When I got it: 2004, but not near the release date. Probably 8 months after. Got a lend of the CD.
What I originally thought: I didn’t really know how to listen to rap, first. On a basic level, you have to go from a verse being build-up to a chorus to seeing it as the main point. Once I got past that, I was drawn by the general friendly nature of Kanye as opposed to, say, Dr Dre or Eminem. It’s the kind of thing you smile along to rather than scowling. My friends, who were into varying shades of Canadian/American indie rock and post-Strokes English stuff, liked it too. Rap writers I read tend to refer to what we were in a derogatory way when they’re writing about Wiz Khalifa or whatever, but there’s no point lying about it. I liked the singles.
The interim: In order, I listened to more Kanye albums as it came out, got really into Jay-Z, listened to more Kanye, got really really into Jay-Z, there was some confusion, and then I started to listen to rap music four hours a day. This blog has three separate reviews of My Beautiful Dark Twisted Fantasy on it.
What I think now: When I thought about it, before listening, it seemed cartoonish and soft to me, which is a symptom of what original drew me to it (the major key soul loops and non-threatening raps). It’s definitely a certain lane of rap music, pitched unabashedly to a mass audience, but then Kanye’s never going to win anyone over with pure rapping. And it’s not like there wasn’t a message packaged up in everything, the same message that still makes Kanye both annoying and a serious problem. It’s amazingly coherent and complete for a debut album, especially as you can still trace a lot of his style to stuff that’s already present. He’s mad at sublimated racism. He just ignores the fact that he’s not particularly credible and gets away with it by consistently turning in good songs. He’s painfully sincere whether he’s actually being sincere or just bragging. He’s Kanye. The whole thing has a sheen of classic about it in retrospect, though I wouldn’t give it that much because of cringey songs like Family Business. Still though, listening through was enjoyable. I’ll probably do it again in a month or so.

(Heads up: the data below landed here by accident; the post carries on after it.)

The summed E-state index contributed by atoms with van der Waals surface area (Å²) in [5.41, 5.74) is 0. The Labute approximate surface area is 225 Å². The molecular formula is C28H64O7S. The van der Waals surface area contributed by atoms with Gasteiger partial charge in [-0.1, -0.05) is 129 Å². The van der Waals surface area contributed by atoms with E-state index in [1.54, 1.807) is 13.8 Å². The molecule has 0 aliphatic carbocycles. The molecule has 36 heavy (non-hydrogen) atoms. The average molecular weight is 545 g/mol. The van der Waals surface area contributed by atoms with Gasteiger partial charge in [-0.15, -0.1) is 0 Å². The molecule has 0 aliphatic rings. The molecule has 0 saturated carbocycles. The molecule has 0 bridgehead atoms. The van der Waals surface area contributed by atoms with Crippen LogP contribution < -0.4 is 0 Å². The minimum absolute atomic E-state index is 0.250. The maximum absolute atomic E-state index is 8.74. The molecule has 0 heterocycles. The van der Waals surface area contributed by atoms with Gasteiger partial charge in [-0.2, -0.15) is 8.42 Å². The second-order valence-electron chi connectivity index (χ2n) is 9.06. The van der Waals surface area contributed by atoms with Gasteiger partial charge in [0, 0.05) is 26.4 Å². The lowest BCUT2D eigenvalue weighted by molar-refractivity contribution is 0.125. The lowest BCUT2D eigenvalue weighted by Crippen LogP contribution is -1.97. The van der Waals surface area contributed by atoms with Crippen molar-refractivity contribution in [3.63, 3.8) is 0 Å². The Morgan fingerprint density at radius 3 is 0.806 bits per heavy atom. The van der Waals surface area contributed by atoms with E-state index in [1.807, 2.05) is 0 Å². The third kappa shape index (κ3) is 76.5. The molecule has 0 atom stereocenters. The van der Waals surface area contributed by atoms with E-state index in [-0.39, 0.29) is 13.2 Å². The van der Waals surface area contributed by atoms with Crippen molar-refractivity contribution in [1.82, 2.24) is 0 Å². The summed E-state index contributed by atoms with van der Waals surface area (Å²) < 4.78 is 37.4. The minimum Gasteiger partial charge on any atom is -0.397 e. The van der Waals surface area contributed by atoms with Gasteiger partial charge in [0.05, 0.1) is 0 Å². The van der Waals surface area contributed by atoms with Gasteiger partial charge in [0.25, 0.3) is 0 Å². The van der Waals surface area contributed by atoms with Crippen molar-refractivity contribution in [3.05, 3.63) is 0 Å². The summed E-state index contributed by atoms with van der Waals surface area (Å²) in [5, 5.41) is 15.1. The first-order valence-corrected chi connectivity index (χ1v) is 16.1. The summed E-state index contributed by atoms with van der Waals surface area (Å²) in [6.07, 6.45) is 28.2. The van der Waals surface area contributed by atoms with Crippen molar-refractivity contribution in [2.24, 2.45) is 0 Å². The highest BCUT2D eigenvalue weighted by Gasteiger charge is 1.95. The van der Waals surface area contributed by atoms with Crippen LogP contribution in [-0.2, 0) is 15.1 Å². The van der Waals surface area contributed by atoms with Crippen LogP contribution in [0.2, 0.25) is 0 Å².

Bonus rap album mondegreen: Through The Wire – “I drink a Boost for breakfast, Ensure for dessert, somebody order pancakes, I just sip the sizzurp” as “I drink a Goose for breakfast, indo for dessert, somebody order pancakes, I just sip the sizzurp”.